This cupcake image was forwarded to me and I have no idea where it's from. Any ideas on how this design is made? To me, it looks like the flower vine is pressed down into the fondant. Maye it's dipped in poured fondant and then a fondant vine is pressed in before it sets? My customer wants a 6" fondant cake with this specific flower style. I think it looks so nice dented in a little, but don't know if I'll get the same effect. TIA!
I can't help you with the technique, but it sure is pretty. Good luck.
I've no ideas other than what you already mentioned.
That sure is a pretty cupcake!
Looks like the fondant stem was just gently pushed into the fondant while the fondant is still soft. I would try a cupcake and see if it works out. Doesn't seem too difficult.
i agree with mariu.. very pretty and very simple
So, I'm going to cover the cake in Satin Ice and then add this flower detail. Do you think it will look bad? I think the beauty of it comes alot from the depression. I just don't see that I can do this with regular fondant. Thoughts? Thank you so much!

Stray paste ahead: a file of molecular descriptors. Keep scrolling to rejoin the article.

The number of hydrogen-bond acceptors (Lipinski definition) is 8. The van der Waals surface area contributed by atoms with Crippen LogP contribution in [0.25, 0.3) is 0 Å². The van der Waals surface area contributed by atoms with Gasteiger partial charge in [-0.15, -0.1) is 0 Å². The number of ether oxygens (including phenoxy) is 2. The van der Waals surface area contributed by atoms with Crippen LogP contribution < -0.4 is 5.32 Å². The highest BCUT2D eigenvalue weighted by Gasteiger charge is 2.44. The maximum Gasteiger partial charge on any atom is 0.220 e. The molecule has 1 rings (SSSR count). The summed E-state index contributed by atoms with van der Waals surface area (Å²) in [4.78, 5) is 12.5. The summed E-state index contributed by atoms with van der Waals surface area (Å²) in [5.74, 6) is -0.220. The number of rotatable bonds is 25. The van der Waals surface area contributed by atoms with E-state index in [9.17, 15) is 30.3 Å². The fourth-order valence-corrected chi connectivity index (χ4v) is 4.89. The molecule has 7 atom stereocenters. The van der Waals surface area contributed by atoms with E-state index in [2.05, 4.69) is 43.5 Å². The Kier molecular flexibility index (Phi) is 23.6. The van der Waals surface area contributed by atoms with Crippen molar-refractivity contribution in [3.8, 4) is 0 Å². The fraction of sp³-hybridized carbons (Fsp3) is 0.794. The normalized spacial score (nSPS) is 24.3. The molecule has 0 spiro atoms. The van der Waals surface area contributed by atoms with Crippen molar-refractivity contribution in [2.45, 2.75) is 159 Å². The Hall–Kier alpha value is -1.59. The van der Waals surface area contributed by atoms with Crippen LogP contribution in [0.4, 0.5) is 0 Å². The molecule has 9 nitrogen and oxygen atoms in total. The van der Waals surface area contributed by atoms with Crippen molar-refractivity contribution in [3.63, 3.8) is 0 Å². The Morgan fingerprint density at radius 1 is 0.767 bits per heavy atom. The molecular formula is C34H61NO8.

It looks to me like they made a impression with a foundant tool and then added the design and gently press it so it wouldn't get smashed. I think if the just pushed the design into the foundant it would be more flat. By using a tool to make the depression, it allows the design to look more 3-d
I think it looks well on the round top of the cupcake. Have you considered not leveling the 6 in cake?
Very good ideas! Thank you! And, I can't believe it, but I actually just found the artist of this cupcake in Flickr. What luck! It's from Sugar Bloom Cupcakes (www.sugarbloomcupcakes.blogspot.com). Just beautiful.
I just came across a method that showed this the other evening on the Internet when I couldn't sleep Unfortunately, I can't remember where...but the main idea was to roll out the bottom fondant layer and lay the design you want on top and then gently roll over both layers. It's something I plan on trying because the end results are quite good.
Could be the stem/vine were made ahead and allowed to harden a bit so when they were pressed into the fondant, they wouldn't lose their shape.